Authors: Rakhlin, Natalia V. / Catalina Mourgues, Cláudia Cardoso-Martins, Alexander N. Kornev, Elena L. Grigorenko..
Publication: Contemporary Educational Psychology (Elsevier). Volume 56, Pages 250-261 2019 | DOI: 10.1016/j.cedpsych.2018.12.002
- •Orthographic skills are the strongest predictor of reading fluency in Russian.
- • In good readers, orthographic skills also contribute to fluency via unitization.
- • Phonological skills make no direct contribution to reading fluency.
- • In good readers, unitization, but not decoding, is a predictor of reading fluency.
- • In poor readers, decoding, but not unitization is a predictor of reading fluency.
We used structural equation modeling to investigate sources of individual differences in oral reading fluency in a transparent orthography, Russian. Phonological processing, orthographic processing, and rapid automatized naming were used as independent variables, each derived from a combination of two scores: phonological awareness and pseudoword repetition, spelling and orthographic choice, and rapid serial naming of letters and digits, respectively. The contribution of these to oral text-reading fluency was evaluated as a direct relationship and via two mediators, decoding accuracy and unitized reading, measured with a single-word oral reading test. The participants were “good” and “poor” readers, i.e., those with reading skills above the 90th and below the 10th percentiles (n = 1344, grades 2–6, St. Petersburg, Russia). In both groups, orthographic processing skills significantly contributed to fluency and unitized reading, but not to decoding accuracy. Phonological processing skills did not contribute directly to reading fluency in either group, while contributing to decoding accuracy and, to a lesser extent, to unitized reading. With respect to the roles of decoding accuracy and unitized reading, the results for good and poor readers diverged: in good readers, unitized reading, but not decoding accuracy, was significantly related to reading fluency. For poor readers, decoding accuracy (measured as pseudoword decoding) was related to reading fluency, but unitized reading was not. These results underscore the importance of orthographic skills for reading fluency even in an orthography with consistent phonology-to-orthography correspondences. They also point to a qualitative difference in the reading strategies of good and poor readers.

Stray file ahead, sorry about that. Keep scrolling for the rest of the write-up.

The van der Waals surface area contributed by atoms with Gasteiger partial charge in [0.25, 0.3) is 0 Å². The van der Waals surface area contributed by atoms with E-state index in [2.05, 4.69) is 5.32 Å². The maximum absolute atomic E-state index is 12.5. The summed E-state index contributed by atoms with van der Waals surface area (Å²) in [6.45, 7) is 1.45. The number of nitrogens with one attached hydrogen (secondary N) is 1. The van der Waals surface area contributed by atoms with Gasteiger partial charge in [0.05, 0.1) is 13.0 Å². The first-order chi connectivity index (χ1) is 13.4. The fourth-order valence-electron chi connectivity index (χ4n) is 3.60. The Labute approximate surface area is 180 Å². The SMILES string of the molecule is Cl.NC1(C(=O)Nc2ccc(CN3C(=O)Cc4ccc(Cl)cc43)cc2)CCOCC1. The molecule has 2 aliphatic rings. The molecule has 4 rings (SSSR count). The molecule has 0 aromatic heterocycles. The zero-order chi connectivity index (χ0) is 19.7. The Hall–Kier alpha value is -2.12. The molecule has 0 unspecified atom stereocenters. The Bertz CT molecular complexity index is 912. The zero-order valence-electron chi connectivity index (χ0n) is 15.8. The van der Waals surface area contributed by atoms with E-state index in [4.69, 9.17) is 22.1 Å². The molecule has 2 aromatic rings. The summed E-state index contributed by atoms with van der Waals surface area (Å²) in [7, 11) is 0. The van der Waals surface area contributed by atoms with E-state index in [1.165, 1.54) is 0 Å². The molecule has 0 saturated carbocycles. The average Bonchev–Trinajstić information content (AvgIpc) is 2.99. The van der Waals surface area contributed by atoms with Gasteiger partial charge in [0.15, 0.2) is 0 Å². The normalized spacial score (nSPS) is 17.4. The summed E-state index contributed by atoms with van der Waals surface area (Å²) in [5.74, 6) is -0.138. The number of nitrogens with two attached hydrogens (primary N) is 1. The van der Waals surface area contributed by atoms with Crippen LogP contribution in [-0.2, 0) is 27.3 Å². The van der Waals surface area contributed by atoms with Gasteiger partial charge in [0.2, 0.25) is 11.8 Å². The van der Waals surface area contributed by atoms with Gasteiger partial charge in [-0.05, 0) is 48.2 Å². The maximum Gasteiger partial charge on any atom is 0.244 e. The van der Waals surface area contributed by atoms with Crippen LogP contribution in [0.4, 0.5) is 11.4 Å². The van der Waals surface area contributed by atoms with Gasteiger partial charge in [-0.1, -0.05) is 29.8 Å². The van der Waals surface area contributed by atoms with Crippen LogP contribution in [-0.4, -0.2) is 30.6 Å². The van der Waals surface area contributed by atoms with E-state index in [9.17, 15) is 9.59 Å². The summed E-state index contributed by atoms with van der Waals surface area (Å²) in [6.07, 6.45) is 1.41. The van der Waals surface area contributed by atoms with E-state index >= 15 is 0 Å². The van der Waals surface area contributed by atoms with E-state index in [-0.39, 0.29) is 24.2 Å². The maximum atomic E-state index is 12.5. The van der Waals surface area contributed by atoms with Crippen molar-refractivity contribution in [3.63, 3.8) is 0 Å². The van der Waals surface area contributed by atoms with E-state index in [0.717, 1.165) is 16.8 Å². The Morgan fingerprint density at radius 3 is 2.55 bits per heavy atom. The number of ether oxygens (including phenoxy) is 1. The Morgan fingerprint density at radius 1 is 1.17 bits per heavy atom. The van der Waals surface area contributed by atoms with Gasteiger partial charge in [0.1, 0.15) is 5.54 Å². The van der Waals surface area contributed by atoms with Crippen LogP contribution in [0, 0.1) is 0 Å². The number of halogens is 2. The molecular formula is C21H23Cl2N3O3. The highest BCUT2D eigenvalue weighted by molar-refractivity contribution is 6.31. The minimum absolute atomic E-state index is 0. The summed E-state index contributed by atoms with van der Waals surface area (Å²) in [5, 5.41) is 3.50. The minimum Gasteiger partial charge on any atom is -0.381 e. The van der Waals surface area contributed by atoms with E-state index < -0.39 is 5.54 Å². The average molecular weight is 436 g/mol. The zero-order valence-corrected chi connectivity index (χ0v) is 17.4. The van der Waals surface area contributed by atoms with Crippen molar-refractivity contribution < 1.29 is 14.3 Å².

Citation: Natalia V. Rakhlin, Catalina Mourgues, Cláudia Cardoso-Martins, Alexander N. Kornev, Elena L. Grigorenko, Orthographic processing is a key predictor of reading fluency in good and poor readers in a transparent orthography, Contemporary Educational Psychology, Volume 56, 2019, Pages 250-261,